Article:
several thorough and scholarly examinations of this story available on the
Net. I wish merely to point out where this topic can be investigated more
fully for those who wish to uncover the truth. I shall merely present a
summary of the historical facts from a number of sources:
1.The Mysterious Fate of the Great Library of Alexandria
an article based on the existing primary sources:
"An awful lot of ink has been splashed around about the destruction of the
Great Library. You can blame Christians, Moslems or Julius Caesar depending
on taste. But the only way to find the truth is a careful examination of the
original sources. This essay goes over them with a fine-toothed comb and
finds that while Christians and Moslems were almost certainly innocent, the
Romans just might have a lot to answer for."
"Burning down libraries - The idea of deliberating setting fire to a repository of knowledge appals us in a way that few other crimes can do. As demonstrated by the astronomical sums paid at auction, we value art far more than human life. Tens of thousands of Afghans could die in war without anyone in the West caring very much but, as the BBC reported, when the Taleban demolish a couple of ancient statues, there is world wide horror and condemnation.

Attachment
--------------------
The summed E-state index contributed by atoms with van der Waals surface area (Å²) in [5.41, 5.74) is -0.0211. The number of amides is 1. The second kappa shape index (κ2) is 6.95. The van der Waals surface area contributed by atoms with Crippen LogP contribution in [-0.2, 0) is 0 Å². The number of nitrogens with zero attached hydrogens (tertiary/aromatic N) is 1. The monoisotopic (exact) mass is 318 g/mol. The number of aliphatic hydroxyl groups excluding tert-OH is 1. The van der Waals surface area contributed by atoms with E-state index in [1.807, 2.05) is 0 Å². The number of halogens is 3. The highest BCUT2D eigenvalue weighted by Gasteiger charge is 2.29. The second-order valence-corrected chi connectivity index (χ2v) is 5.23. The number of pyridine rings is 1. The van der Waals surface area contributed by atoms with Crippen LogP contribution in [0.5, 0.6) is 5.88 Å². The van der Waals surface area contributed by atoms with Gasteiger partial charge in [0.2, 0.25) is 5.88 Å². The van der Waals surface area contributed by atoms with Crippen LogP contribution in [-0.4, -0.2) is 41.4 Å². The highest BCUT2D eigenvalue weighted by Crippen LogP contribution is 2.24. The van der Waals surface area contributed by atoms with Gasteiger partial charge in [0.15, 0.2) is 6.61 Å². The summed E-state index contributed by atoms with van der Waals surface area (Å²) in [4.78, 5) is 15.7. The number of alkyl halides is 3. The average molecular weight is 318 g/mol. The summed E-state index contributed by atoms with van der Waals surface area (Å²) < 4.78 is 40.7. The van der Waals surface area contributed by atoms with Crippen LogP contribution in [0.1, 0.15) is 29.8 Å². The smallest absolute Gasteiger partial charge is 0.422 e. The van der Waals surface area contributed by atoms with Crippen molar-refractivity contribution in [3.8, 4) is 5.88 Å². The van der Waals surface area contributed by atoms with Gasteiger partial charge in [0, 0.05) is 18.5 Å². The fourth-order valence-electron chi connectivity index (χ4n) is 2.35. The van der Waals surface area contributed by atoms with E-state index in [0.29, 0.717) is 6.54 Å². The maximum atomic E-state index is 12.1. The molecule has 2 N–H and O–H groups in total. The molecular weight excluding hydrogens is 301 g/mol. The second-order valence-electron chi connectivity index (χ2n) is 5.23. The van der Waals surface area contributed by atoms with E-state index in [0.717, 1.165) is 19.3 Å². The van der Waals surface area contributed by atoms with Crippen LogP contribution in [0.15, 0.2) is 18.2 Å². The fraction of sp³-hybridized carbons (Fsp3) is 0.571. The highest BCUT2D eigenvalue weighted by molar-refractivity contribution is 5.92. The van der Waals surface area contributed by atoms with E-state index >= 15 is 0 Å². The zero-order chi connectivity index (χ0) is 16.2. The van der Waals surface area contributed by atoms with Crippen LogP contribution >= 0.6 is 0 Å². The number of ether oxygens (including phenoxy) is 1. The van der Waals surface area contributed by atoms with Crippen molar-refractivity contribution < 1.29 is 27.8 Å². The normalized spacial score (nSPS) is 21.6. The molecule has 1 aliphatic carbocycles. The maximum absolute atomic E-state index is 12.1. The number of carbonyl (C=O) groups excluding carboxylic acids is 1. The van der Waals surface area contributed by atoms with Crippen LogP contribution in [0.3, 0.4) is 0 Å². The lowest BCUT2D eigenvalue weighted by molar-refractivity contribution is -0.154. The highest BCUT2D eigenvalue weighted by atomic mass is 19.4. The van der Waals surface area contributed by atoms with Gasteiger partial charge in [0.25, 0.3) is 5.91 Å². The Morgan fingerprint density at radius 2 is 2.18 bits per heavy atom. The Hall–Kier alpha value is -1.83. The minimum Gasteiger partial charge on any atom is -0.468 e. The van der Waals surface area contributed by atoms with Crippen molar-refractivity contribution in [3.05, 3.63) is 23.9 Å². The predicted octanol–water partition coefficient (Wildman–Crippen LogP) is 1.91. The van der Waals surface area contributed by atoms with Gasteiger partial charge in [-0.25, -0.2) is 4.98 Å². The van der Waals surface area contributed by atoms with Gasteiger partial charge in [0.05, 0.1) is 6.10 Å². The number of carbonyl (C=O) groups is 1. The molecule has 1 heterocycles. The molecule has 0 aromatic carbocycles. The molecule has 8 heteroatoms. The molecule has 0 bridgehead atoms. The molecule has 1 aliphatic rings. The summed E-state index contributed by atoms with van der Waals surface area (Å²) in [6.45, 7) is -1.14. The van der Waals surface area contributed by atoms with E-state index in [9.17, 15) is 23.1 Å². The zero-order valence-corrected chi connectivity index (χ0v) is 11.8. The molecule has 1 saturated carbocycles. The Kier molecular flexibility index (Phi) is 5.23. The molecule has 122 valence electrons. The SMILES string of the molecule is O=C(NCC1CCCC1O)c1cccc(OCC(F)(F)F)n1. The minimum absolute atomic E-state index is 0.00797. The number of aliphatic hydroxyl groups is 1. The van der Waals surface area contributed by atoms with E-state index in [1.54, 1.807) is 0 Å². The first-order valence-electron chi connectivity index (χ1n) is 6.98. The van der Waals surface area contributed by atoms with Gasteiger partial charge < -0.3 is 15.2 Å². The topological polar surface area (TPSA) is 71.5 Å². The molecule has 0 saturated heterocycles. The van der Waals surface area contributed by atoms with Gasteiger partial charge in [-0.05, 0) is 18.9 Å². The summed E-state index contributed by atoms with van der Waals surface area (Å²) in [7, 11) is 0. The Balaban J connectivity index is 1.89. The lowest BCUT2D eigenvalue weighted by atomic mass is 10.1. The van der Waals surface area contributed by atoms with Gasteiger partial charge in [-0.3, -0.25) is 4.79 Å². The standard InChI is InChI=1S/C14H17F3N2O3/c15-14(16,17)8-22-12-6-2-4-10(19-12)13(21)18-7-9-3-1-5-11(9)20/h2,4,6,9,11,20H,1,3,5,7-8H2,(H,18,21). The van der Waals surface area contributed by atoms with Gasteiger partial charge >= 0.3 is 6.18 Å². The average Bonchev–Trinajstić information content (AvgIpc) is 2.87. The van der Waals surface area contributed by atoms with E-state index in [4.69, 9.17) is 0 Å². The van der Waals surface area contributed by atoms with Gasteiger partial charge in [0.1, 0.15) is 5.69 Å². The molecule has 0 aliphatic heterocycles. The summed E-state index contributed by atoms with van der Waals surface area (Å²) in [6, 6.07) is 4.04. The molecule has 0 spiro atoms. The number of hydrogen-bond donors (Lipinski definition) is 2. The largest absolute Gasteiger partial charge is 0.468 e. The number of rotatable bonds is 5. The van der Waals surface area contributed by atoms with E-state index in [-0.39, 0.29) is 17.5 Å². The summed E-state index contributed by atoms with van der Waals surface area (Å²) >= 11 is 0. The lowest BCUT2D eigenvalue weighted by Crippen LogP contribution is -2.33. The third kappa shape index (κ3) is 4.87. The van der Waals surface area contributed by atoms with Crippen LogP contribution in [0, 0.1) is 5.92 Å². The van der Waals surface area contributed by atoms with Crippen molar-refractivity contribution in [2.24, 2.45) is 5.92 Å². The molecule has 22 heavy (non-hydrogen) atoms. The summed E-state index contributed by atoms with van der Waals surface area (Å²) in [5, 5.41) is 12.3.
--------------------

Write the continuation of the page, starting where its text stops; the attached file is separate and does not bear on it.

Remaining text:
This attitude has meant that the false accusation that Edward Gibbon laid at the door of the Patriarch Theophilus in chapter 28 of his Decline and Fall of the Roman Empire regarding the Great Library of Alexandria has been tremendously damaging to Christianity and is repeated by every author with a bone to pick. But although we can establish that this library was not destroyed by a Christian mob, were there not other ancient libraries that did suffer exactly that fate? The saying that there is no smoke without fire would seem to be exceedingly appropriate in this case. I do not for a second claim to have analysed every ancient source but I have read a good deal and have only located one example of deliberate destruction of an entire library recorded by the chroniclers.
The chronicler in question is John of Antioch about whom we know almost nothing. He was a Greek speaking Christian historian who may have lived between the sixth and tenth centuries. All his works are lost and only fragments of his chronicle remain preserved in other places. Among them is the following passage from the great Byzantine encyclopaedia called the Suda in the article on the Emperor Jovian: